WASHINGTON (NEXSTAR) – As 2019 comes to an end, so does the tenure of a Washington- based museum dedicated to journalism and the role the profession has played in major events throughout history.
The Newseum closed its doors on Tuesday after suffering ongoing financial issues. The museum has welcomed visitors every day for more than 10 years with a display of newspaper front pages from all 50 U.S. states, as well as countries from around the world.
“I love walking through the whole line and seeing the whole thing,” Cindy Slattery of Maryland said. “You find out what matters to people all over.”
Slattery brought her friends to see the Newseum for the first time on its last day on Pennsylvania Avenue to celebrate the country’s First Amendment and free press.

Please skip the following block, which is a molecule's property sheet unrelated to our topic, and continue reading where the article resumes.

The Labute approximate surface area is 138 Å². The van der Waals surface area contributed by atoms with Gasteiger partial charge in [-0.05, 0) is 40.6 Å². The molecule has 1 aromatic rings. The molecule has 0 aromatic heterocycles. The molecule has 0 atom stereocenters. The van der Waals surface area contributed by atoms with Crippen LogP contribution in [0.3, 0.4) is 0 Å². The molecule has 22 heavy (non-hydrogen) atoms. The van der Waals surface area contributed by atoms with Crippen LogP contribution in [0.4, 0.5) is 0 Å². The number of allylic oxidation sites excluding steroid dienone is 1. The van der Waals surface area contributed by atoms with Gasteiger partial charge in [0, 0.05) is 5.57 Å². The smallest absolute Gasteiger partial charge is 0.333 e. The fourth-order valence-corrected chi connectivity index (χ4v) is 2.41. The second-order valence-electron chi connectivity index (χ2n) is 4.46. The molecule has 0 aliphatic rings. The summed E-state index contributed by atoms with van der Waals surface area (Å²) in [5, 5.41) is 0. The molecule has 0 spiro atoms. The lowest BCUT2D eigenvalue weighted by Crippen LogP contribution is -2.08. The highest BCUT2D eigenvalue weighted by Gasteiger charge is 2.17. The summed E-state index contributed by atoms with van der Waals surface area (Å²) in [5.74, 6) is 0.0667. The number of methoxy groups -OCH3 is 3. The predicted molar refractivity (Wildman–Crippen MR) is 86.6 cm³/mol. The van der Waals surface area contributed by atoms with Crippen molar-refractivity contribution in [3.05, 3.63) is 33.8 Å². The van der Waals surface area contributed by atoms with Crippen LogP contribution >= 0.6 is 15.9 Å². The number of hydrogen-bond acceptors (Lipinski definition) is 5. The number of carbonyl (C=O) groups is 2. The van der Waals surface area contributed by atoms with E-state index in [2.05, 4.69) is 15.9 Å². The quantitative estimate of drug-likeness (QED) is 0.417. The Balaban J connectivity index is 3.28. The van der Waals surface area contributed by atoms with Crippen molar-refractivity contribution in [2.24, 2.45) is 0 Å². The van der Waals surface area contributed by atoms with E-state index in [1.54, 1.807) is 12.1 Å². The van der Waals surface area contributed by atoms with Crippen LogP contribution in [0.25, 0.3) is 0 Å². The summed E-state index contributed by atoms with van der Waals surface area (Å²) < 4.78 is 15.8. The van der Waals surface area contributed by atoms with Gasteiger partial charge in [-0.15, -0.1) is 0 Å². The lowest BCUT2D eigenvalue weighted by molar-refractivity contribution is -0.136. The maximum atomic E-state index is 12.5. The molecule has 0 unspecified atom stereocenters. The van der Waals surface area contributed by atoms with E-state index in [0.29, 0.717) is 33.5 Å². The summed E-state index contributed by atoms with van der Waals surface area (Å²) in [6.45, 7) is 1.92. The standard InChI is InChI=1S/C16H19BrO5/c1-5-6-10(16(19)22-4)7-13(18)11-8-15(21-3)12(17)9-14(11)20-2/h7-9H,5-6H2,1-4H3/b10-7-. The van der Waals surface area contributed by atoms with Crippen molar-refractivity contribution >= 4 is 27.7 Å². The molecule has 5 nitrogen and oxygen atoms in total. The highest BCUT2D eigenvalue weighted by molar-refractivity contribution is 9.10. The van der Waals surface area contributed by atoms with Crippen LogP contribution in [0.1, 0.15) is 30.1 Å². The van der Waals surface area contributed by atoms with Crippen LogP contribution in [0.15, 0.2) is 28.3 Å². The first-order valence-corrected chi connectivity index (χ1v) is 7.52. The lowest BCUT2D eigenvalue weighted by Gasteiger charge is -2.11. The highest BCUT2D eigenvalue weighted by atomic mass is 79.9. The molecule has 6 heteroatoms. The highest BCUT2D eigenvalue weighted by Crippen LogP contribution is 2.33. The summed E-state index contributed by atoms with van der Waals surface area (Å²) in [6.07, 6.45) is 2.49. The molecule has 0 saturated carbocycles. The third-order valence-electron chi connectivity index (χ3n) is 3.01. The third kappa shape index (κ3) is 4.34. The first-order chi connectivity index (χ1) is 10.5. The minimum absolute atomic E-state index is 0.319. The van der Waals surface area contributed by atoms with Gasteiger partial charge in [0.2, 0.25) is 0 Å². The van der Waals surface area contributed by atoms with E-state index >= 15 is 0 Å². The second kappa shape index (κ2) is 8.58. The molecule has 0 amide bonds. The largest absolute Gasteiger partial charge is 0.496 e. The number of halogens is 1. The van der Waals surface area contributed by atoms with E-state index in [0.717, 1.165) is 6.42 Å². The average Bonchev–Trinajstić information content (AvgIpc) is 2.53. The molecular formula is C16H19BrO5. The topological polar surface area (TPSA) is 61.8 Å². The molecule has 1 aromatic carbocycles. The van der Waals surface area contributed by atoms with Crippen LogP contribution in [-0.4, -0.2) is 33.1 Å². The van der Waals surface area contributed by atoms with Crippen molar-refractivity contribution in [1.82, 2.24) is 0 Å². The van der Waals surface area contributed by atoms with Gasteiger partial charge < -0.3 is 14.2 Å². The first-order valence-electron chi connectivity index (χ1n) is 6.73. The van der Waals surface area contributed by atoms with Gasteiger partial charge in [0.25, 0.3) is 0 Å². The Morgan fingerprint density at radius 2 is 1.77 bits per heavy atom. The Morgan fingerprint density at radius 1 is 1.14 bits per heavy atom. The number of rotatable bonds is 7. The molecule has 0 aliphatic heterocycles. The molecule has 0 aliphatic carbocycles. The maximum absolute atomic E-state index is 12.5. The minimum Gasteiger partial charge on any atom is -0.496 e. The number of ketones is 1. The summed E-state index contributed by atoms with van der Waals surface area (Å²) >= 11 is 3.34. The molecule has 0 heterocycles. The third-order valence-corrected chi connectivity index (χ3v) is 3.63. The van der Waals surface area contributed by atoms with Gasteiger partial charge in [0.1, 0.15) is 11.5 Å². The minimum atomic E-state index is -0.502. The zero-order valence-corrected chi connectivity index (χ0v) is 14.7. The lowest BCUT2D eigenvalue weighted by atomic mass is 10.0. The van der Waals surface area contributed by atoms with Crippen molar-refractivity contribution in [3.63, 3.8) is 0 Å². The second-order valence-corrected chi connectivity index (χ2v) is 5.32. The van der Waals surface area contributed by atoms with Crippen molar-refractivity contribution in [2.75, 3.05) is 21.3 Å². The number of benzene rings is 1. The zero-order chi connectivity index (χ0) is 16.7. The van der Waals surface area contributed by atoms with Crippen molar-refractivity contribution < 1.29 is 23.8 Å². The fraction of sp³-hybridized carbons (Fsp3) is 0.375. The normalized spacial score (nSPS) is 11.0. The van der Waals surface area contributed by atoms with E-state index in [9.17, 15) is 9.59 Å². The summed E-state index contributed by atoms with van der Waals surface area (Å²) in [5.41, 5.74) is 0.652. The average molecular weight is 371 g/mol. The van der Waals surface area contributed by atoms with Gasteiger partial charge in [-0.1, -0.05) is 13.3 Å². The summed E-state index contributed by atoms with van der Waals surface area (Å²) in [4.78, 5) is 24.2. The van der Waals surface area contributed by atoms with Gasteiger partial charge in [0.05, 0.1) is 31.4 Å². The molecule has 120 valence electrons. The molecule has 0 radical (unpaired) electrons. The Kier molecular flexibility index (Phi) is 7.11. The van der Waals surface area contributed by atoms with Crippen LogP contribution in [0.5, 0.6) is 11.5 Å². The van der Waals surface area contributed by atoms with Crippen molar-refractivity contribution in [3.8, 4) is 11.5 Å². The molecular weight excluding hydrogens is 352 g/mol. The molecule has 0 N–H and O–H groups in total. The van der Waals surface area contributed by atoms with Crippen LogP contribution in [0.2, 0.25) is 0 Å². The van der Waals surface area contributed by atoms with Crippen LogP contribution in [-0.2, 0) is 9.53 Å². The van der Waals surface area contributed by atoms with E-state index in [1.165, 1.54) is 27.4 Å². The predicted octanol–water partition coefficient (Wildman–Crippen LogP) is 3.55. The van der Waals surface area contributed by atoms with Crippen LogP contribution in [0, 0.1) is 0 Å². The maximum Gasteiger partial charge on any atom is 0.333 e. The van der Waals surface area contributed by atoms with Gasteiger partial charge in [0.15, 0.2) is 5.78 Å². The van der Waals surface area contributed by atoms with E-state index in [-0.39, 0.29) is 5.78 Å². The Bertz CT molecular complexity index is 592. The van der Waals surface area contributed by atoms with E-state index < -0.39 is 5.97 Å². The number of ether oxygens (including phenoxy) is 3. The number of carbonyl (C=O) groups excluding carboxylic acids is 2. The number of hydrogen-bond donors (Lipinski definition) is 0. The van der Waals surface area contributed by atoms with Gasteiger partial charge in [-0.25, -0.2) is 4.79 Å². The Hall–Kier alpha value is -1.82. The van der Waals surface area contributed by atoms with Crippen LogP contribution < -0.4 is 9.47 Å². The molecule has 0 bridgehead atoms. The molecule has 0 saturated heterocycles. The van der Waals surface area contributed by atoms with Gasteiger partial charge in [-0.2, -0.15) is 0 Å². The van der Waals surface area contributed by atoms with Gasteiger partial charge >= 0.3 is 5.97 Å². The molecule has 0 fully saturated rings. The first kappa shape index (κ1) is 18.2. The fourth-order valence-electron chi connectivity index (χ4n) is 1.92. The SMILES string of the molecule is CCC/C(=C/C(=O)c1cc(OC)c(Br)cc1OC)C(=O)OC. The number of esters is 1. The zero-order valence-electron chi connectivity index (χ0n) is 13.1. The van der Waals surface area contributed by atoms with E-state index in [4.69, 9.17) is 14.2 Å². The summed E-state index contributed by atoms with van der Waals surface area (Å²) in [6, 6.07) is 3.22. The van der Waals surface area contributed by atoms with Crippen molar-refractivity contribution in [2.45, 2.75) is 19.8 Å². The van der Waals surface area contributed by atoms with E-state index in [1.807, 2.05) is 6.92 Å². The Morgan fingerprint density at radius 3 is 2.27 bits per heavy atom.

“This is just a really important thing to see before it closes,” she said. “It’s just a gem.”
“It’s like being able to reach out and touch history when you go to this museum,” Todd Morgan added.
The museum gave visitors a chilling look at Pulitzer Prize-winning photographs and the opportunity to touch a piece of the Berlin Wall. It also served as a reminder of the journalists killed for doing their jobs.
The Newseum had a $25 admission fee and had to compete with free museums.
For some visitors, its closure due to ongoing financial issues brought up a bigger discussion about the future of journalism. Thomas McKay, who owns two newspapers, knows firsthand.
“I wonder where communities are really going to get their news in the future,” he said.
He still said he’s confident journalism will live on, just like many of the exhibits in the Newseum. While their future permanent home remains uncertain, the public seems eager to revisit their stories.
Some of the museum’s work will appear in online, public or traveling exhibits while the search continues to find a new location.
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